Jews of Europe Syllabus


Vital, A People Apart, Chapters 7-Epilogue (pp. 643-898)  

Part III Introduction (pp. 643-460)

What does Vital mean when he calls the 19th century “Jewry’s last age of innocence” p. 643)?

What “balance” crumbled as a result of the aftermath of WWI?  Why?

On p. 645, Vital argues that the political order created by the French Revolution slowed the crisis of European Jewry, which was then stimulated by WWI.  What does he mean by this?

What 3 principles does Vital say dominated post-war politics, and what were the consequences for Jews?


Chapter 7 (War)

There was a wide-spread myth that Jews did not serve in WWI, and another (equally wide-spread) that they dictated government policies that led to war—were either of these myths true?  Explain.

Did Jews in Germany support the German war effort in WWI? Explain.

On p. 650, Vital says that the impact of the war on Jewish soldiers would have pleased Enlightenment thinkers—what does this mean?  Would the long-term impact have pleased them?

Why did France and England adopt a position favoring “national self-determination” even before the US entered the war?

How were Jews in the Russian Empire treated by the occupying German army during WWI?  How were they treated by the Russian army?

What became of the Pale of Settlement during the war, and why?

Did the British and French governments approve of Russia’s Jewish policies during the war?  Explain.  How did “public” opinion in the USA shape their response?

Had US Jewish leaders been able to moderate Russia’s policies during the war?  Explain.

What is Vital’s point (pp. 662-63) about how the war shaped British policy makers’ views of Jews as an “international power”?  Did Jews have such power?

How was British and French concern for shaping opinion among US Jews related to their (British and French) war-time positions on Zionism?

Did Lucian Wolf and the “Cojoint Committee” in Britain support Zionism?  Why did they propose that the British government endorse a Zionist position?  Why did the Foreign Office become interested in the “Palestine Idea”?

Why did the French reject the Palestine Idea?  What became of the “Idea” in early 1916 and why?

Was the Zionist movement becoming stronger at the start of the war?  How and why did the onset of war hit the Zionist leadership?  And why did the World Zionist Organization decide to declare “neutrality” in the war?

Did all Zionist activists agree that the movement should remain “neutral”?  Explain.

How does Vital explain the origins and the purpose of the Balfour Declaration of 1917?   How was it influenced by British ambitions in the Near East?

What effect did the Balfour Declaration have on the standing of the Zionists in Jewish public opinion in Europe?  Did the Zionists really “dictate” the declaration?  (Please note the text of the declaration in fn, 87 on p. 698).  And why did non-Zionists fear that it would promote anti-Semitism?

How did the Declaration aid the Zionists politically?

What “big questions” did the Balfour Declaration fail to actually solve?


Chapter 8 (Peace)

Does Vital think that Soviet rule “emancipated” Russia’s Jews?  Explain.

Did the Bolsheviks attack Jewish society for its “Jewishness”?  Explain.

Did most Jews support the Bolsheviks in 1917?  What was Lenin’s view on the Jewish Problem?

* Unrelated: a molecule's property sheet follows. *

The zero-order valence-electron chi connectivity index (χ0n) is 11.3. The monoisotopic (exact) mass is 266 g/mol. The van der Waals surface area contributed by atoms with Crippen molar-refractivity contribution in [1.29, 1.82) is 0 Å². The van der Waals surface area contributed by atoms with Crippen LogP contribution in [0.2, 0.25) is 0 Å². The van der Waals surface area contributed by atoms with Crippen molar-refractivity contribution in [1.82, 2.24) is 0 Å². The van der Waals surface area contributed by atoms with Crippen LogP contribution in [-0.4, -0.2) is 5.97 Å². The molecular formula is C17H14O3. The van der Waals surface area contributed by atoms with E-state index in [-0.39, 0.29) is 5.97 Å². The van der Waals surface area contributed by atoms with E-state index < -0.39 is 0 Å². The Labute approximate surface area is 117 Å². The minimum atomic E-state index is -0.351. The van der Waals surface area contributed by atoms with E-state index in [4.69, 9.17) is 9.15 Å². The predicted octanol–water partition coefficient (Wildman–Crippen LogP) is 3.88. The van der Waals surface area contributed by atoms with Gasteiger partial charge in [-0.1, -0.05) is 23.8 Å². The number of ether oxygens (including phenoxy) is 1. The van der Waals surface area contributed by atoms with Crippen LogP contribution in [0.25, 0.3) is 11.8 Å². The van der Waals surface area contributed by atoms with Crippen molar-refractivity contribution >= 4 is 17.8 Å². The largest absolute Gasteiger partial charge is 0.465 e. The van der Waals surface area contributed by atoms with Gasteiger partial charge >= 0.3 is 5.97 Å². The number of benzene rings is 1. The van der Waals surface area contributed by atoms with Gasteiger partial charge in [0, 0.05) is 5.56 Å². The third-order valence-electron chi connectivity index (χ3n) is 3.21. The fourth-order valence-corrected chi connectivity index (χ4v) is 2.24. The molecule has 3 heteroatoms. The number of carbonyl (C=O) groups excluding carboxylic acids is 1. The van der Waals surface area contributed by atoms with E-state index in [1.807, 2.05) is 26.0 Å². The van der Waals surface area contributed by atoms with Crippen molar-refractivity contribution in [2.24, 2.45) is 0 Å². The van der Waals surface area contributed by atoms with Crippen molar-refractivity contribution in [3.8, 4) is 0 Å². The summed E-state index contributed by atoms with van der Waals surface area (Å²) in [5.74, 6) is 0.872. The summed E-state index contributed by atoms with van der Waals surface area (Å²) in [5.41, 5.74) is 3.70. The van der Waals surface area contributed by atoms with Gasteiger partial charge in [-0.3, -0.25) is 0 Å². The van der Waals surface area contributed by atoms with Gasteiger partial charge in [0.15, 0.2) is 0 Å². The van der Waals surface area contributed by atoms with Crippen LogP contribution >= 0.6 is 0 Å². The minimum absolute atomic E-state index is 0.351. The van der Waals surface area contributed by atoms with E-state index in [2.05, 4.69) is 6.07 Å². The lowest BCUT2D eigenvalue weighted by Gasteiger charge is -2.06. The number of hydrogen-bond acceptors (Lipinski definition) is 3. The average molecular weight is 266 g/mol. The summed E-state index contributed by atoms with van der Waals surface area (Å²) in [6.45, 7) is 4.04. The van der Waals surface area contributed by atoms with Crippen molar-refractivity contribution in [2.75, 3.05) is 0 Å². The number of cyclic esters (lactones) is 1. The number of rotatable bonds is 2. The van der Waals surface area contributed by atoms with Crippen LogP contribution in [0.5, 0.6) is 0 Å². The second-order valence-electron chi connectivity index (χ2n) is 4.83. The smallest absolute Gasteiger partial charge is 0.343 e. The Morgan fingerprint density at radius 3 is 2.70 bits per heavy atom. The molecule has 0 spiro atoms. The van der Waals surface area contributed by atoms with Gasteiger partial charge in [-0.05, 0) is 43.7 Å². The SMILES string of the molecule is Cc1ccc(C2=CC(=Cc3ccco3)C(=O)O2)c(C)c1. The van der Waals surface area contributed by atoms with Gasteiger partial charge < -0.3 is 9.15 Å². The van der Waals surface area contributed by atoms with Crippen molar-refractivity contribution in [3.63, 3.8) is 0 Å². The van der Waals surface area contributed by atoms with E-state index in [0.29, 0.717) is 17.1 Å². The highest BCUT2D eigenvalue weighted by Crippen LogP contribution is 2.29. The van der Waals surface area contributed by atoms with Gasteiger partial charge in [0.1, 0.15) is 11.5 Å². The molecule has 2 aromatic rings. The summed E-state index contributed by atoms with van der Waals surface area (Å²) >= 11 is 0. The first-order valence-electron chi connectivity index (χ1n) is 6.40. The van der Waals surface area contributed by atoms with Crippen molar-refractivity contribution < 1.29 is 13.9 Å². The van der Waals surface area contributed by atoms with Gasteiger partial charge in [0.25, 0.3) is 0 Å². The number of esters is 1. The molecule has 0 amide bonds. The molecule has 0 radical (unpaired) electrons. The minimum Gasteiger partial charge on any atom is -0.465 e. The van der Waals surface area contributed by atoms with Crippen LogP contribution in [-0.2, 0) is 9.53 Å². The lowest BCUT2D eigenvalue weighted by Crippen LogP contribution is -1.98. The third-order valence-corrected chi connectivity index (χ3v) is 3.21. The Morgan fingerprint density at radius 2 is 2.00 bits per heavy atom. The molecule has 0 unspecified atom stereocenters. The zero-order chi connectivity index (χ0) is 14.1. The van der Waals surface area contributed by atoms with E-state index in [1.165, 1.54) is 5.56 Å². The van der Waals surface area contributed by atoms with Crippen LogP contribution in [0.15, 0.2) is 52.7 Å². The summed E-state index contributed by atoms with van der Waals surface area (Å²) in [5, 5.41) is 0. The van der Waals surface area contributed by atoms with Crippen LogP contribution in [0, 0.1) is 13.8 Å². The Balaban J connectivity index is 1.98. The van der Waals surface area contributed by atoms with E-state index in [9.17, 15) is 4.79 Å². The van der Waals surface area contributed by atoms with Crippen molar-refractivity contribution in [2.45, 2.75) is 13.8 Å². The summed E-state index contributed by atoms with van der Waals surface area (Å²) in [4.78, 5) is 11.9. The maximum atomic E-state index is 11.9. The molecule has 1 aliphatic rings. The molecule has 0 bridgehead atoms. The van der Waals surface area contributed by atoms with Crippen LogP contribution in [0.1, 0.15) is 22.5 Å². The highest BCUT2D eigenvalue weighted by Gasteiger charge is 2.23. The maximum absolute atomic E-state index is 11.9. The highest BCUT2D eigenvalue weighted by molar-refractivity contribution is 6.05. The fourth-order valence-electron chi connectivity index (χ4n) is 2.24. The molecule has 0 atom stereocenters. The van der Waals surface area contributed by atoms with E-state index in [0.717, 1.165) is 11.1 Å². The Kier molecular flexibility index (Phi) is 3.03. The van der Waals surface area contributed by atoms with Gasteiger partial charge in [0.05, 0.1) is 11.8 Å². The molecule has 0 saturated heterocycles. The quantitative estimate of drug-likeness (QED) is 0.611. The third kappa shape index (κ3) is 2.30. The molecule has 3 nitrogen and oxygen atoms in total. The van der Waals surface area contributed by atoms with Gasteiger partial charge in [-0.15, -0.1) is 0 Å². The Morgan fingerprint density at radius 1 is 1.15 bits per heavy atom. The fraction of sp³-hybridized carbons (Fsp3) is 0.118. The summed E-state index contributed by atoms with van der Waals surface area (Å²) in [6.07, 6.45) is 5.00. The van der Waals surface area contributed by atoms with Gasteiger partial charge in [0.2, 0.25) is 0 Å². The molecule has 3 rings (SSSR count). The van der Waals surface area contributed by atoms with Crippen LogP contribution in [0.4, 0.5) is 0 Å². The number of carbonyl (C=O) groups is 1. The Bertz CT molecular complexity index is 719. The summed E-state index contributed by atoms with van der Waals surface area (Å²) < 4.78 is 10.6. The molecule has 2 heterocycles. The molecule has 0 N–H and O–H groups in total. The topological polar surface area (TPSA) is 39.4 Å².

Why did the Bolsheviks create a special Jewish Affairs department in the government and a “Jewish Section” in the Communist Party?  What does he see as the ultimate goal of the Evsektsii?

What similarities and what differences does Vital see in Tsarist and Bolshevik Jewish policies?

According to Vital, what was the result of Soviet rule over Russia’s Jewish community by 1930?

Why had Jews been more supportive of the Reds than of the Whites during the Russian Civil War?  How had the White armies treated Jews?

According to Vital, how did anti-Jewish violence in Ukraine during the Civil War differ from previous pogroms?  How does he compare Denikin’s Volunteer Army to the Germany Army in WWII (and how did the Volunteer Army’s treatment of Jews differ from that under the Nazis)?

Did Jews control the Bolshevik/Communist Party?

Where does Vital think that the 20th century myth of “Jewish power” and a “Jewish conspiracy” comes from?  What were its political functions?

Was ensuring “national self-determination” after WWI a simple matter?  How did the complexity of Europe’s “ethnic map” effect Jews?

How did the Paris Peace Conference deal with the question of whether Jews are a “nationality”?

Was there one, unified Jewish “voice” at the Paris Peace Conference?  Explain.  Why did the Zionists have a certain political advantage over other Jewish groups at the conference?

Did events in the Russian Civil War influence decision making about Jews at the conference?  In what sense did the Zionists begin running “on two tracks” as a result of these events?

What did the Zionists and the “American” Jews ask of the conference?  And what position did the conference (and the subsequent “Minority Treaties”) actually take on the issue of Jewish rights?

Why were the Allies nervous about pushing the Poles too hard on the issue of Jewish rights?  Did the Minority Treaty with Poland require recognition of Jews’ rights?  And how did the Allies expect to hold Poland to these promises?


Chapter 9 (Captivity)

What does Vital think that the “minority treaties” of the peace conference really achieved?

Does Vital think that the Allied leaders were cynical or inept in regards to Jewish rights?  Explain.  If anything, what does he see as their main “short-sightedness”?

What position did most Jewish leaders take toward “the state” and what was the problem with the idea that Jewish political participation in the life of the state would ensure Jews’ equal rights?

How did post-WWI anti-Semitic rhetoric differ from pre-war anti-Semitism?  How does Vital explain the new desire to completely remove the Jews?

Did mass Jewish emigration reduce the Jewish population in Eastern Europe in the late 1800s-early 1900s?  Explain.

Was Poland ethnically all “Polish” under the new Second Republic?  Were there many Jews in Poland?  Where did they live, and why was that important?